Thousands join Million Mask March in London amid rigorous police restrictions

Supporters of the hacking collective Anonymous have began marching on Trafalgar Square

Alexandra Sims
Saturday 05 November 2016 18:45
masked protester holds a sign which reads 'We Are Legion' in Trafalgar Square during the Million Mask March on November 5, 2016 in London
masked protester holds a sign which reads 'We Are Legion' in Trafalgar Square during the Million Mask March on November 5, 2016 in London

Thousands of protesters have descend on central London for the Million Masked March, despite Scotland Yard imposing strict restrictions on the event.

Supporters of the hacking collective Anonymous began marching on Trafalgar Square on Saturday with scores of police officers maintaining a tight perimeter.

The group's agenda is broadly anti-capitalist and pro-civil liberty, with many of the demonstrators wearing Guy Fawkes masks in an effort to recreate the final scene of cult film V For Vendetta. It is one of many similar marches held worldwide on 5 November.

A masked protester holds up a flare on Whitehall (Getty Images )
A masked protester waves an 'Anarchy' flag in front of a line of police (Getty Images )

The march began peacefully, with several demonstrators climbing the base of Nelson's column and chanting "one solution, revolution".

A small number of fireworks were reportedly set off in the crowd and some demonstrators marched off the pre-organised route, according to reports on Twitter.

By 7pm the Metropolitan Police said they had made 10 arrests and as of 9pm 33 had been made.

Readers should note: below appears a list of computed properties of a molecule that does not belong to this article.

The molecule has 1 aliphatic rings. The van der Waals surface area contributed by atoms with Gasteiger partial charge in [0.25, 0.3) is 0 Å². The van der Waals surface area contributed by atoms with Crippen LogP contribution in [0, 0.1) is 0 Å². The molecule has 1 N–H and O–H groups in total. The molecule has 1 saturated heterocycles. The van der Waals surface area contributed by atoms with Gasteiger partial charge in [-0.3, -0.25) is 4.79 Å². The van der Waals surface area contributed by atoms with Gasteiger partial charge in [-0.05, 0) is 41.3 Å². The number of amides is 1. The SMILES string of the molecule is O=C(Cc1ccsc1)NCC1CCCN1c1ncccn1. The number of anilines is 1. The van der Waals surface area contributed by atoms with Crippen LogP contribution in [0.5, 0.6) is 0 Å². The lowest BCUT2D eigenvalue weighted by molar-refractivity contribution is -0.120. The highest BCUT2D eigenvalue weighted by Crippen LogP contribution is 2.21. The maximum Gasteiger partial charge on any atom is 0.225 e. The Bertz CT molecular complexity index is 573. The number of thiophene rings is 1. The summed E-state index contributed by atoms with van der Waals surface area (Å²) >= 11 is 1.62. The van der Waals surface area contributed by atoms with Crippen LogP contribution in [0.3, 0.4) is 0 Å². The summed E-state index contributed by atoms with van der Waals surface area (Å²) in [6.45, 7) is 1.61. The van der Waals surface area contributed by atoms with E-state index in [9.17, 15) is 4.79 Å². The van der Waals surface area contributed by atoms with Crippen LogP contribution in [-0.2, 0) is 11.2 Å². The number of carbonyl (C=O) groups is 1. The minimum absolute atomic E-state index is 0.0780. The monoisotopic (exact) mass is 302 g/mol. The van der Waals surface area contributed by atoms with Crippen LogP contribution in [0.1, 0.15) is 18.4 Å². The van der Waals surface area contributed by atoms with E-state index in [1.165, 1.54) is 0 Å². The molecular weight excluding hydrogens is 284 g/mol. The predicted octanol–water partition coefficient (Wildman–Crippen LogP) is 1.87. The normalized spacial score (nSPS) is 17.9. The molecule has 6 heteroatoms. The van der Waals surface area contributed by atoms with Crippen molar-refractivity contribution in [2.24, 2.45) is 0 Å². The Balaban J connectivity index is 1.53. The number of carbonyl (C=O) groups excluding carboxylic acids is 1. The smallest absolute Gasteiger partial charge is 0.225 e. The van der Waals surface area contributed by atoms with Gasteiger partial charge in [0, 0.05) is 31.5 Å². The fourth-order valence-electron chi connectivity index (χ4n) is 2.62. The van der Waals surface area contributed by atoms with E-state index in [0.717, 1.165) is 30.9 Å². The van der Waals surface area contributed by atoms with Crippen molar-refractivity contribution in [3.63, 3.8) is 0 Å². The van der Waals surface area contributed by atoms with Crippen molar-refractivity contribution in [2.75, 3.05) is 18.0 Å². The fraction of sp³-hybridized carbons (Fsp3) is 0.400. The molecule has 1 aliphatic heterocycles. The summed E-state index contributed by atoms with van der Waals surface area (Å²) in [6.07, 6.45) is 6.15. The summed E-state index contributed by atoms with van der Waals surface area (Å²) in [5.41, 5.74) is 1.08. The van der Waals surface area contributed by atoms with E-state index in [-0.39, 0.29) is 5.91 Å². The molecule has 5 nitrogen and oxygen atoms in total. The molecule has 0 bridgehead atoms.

Eleven were made for obstruction after they refused to remove their masks for police, three for possession of an offensive weapon, 14 for possession of drugs, two for public order offences, one for criminal damage and two others were also made.

By 10:45pm, 47 arrests had been made in total - the majority of which were for drug offences and obstruction.

A firework is fired at a line of police by protesters during the Million Mask March (Getty Images )
Masked protesters hold placards and wave flags as they stand on and around Nelson's Column (Getty Images )

Metropolitan Police issued a warning before the event that “masked criminals seeking to run amok” will be arrested if the protest turns violent after last year’s march saw ugly scenes with missiles and fireworks thrown at police.

Protester Angela Windsor, 40, who travelled from Wales to the march said: "Nobody is protecting people - nobody cares. I think everyone here cares enough about people to make the effort to come down and try and do something, because the officials aren't doing it."

She said anyone who tried to repeat last year's violent displays would be off the mark: "Nobody wants a fight, we just want change."

Another protester, a London-based mental health worker who gave his name as Jay and was dressed as Father Christmas, said he had chosen the costume to show "not all of us are down here for violence".

There were chaotic scenes shortly before 9pm, with riot police moving in to make arrests.

A group of protesters surrounded and charged at the officers, shouting "f*** the police" and "police brutality". Several glass bottles were thrown as police escorted another protester away.

Police have imposed conditions on this year's march, limiting it to a three-hour period between 6pm and 9pm on a prescribed route between Trafalgar Square and Whitehall.

Police said last year protesters abandoned an agreed route and timetable for the demonstration and thousands of riot police and mounted officers were deployed to contain crowds after the largely peaceful protest at Trafalgar Square and Parliament Square dispersed across the centre of the capital.

Four officers and six police horses were injured and some protesters attempted to set a police car on fire.

More than 1,000 people are believed to have attended the march in 2015 and there were more than 50 arrests.

Any static protest must only take place in Trafalgar Square, Richmond Terrace and Parliament Square, and the Met has warned that anyone breaching the conditions could be arrested for public order offences.

Nearly 20,000 people had indicated they would attend on the event's Facebook page, which defended the action saying "the police are not your friends".

Additional reporting by Press Association

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